Git Set Url


Ah frick, here we go again

I was having an issue pushing to a Git repository. It was saying “remote not found,” but clearly it exists as I’m able to push to it with the CLI git (I was using Visual Studio Code’s built-in Git function). The debug log was very unhelpful, so I did a little bit of digging. As it turns out, VS Code doesn’t even look at the .git-credentials file! What a big heck!!

Thonking Emoji

As far as I’m aware, the conventional method is to use GCM (Git Credential Manager) and VS Code will pull creds from that. Unfortunately, I had the worst time of my life trying to sort out a problem between multiple accounts across multiple Git instances when I used GCM. Now, this was very likely user error [TM], but I don’t want to mess with it when there is a simpler solution.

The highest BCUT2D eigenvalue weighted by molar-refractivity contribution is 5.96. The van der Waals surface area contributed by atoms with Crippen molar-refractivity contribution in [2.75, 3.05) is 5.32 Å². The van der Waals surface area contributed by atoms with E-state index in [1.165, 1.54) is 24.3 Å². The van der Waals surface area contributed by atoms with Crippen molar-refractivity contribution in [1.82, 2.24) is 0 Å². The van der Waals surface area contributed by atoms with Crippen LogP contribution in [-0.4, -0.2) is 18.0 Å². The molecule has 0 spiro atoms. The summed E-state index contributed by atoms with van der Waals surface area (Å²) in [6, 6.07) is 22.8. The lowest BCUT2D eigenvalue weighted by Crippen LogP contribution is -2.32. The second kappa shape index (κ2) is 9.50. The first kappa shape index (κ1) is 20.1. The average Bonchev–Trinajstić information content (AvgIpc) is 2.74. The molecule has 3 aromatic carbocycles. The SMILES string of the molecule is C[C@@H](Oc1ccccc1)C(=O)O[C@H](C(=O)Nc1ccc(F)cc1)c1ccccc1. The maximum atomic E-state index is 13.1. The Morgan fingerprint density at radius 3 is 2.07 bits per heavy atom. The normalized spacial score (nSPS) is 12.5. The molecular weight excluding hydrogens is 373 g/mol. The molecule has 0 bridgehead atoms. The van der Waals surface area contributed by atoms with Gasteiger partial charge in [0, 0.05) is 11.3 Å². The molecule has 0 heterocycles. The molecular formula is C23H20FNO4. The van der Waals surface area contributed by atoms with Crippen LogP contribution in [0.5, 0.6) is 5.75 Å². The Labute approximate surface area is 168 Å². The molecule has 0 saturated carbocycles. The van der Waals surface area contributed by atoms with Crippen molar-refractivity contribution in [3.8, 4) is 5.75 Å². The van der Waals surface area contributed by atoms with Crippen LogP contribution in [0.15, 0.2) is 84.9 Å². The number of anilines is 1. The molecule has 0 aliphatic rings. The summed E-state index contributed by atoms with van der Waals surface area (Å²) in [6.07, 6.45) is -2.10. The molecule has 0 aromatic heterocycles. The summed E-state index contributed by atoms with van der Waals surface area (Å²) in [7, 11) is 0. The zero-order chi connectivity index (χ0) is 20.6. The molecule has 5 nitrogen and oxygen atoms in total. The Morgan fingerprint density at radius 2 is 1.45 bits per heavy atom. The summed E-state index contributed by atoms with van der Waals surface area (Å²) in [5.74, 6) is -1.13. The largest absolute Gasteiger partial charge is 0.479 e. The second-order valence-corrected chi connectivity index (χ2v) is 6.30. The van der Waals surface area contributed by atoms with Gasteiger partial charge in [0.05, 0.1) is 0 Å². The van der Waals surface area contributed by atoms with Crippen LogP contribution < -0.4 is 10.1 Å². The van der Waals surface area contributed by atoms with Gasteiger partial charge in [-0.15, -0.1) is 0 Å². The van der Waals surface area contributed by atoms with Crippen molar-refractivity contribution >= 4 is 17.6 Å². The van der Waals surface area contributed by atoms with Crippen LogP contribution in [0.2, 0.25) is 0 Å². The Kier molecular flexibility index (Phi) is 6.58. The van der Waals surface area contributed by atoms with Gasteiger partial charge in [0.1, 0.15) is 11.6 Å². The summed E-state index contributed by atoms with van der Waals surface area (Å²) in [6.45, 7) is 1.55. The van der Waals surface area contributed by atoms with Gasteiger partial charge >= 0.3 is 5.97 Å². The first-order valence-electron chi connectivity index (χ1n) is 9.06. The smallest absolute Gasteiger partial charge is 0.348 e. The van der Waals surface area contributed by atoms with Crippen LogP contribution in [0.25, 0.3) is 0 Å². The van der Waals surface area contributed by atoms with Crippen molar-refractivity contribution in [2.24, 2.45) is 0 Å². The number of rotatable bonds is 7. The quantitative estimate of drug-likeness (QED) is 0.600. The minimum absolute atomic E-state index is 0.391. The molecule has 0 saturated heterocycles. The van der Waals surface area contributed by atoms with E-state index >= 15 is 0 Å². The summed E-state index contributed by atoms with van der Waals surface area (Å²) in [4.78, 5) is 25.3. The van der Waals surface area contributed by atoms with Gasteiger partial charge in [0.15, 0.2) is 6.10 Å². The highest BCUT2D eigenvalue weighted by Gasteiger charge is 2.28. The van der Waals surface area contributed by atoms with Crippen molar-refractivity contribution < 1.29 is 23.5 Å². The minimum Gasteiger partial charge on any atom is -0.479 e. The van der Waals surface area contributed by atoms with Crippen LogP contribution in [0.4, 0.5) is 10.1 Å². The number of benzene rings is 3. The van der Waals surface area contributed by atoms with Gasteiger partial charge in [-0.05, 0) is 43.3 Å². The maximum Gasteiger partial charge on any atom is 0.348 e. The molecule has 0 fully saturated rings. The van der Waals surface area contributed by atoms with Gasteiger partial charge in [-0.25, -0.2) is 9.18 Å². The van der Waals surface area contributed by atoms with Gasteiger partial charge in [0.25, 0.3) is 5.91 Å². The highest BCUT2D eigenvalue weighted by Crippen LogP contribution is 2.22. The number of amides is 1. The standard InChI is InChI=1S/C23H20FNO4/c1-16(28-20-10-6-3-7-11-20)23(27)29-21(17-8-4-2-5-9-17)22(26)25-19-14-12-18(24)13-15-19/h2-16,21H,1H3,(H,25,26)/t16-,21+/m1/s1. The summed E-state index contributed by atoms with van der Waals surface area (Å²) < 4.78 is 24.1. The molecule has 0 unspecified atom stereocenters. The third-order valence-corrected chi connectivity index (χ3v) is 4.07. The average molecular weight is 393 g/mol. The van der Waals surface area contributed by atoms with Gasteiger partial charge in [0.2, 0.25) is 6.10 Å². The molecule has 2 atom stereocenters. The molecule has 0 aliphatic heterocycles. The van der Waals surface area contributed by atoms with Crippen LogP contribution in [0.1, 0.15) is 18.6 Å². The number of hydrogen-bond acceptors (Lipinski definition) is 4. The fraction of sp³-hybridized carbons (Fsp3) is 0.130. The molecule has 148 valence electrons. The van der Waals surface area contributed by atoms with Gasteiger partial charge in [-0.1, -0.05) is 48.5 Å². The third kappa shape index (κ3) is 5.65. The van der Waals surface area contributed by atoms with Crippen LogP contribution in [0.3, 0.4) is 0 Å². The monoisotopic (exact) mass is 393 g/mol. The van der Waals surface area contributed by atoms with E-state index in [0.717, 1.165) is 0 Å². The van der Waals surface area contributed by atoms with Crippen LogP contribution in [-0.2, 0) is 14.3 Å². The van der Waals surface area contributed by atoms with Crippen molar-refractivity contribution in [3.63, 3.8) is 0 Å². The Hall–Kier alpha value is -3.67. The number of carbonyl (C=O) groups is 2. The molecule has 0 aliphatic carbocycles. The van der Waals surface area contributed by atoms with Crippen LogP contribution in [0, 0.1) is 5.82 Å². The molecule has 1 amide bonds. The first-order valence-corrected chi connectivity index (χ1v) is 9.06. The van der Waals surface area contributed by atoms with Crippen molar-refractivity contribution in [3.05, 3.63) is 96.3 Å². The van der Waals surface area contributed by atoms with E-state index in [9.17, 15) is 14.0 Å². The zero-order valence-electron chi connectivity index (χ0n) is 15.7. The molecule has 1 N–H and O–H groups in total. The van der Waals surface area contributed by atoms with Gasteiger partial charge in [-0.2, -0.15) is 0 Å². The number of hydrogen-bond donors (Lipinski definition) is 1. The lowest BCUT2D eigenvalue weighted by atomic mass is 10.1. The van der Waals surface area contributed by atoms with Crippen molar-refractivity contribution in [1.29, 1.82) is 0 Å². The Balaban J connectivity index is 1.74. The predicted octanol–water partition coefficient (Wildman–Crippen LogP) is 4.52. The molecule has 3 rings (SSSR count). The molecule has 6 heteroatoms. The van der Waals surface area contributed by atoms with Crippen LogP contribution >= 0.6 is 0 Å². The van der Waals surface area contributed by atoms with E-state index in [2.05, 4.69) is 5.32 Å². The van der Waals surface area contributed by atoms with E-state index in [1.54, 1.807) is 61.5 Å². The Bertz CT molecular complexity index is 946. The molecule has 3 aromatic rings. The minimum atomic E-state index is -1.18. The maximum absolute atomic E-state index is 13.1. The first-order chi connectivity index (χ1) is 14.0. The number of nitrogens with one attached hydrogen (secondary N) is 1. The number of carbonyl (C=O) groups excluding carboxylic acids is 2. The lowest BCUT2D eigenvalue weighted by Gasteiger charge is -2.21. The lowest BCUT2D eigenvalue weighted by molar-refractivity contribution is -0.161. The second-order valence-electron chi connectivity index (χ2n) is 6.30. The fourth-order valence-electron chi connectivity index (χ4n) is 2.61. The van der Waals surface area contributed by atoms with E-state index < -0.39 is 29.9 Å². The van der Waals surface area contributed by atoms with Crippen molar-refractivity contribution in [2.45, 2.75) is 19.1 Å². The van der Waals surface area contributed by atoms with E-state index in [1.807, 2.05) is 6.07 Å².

There can only be one. Why am I quoting Highlander >:C


This one line fixed all of my woes I had been experiencing over the last hour. I hadn’t considered putting an access token in with the remote url, but it definitely works. I don’t like it at all. It’s ugly. It’s not simple to fix unless you know what you’re looking for. But I was aware of set-url and using multiple tokens, but not using them in this particular manner. On the up side, I can do this per repository, too!

But that’s useless! Congratulations!

You bet it is, and it makes me happy. I fixed a problem in a very ill-advised way, and that’s usually how things get done when you need something to be fixed right away due to more pressing concerns.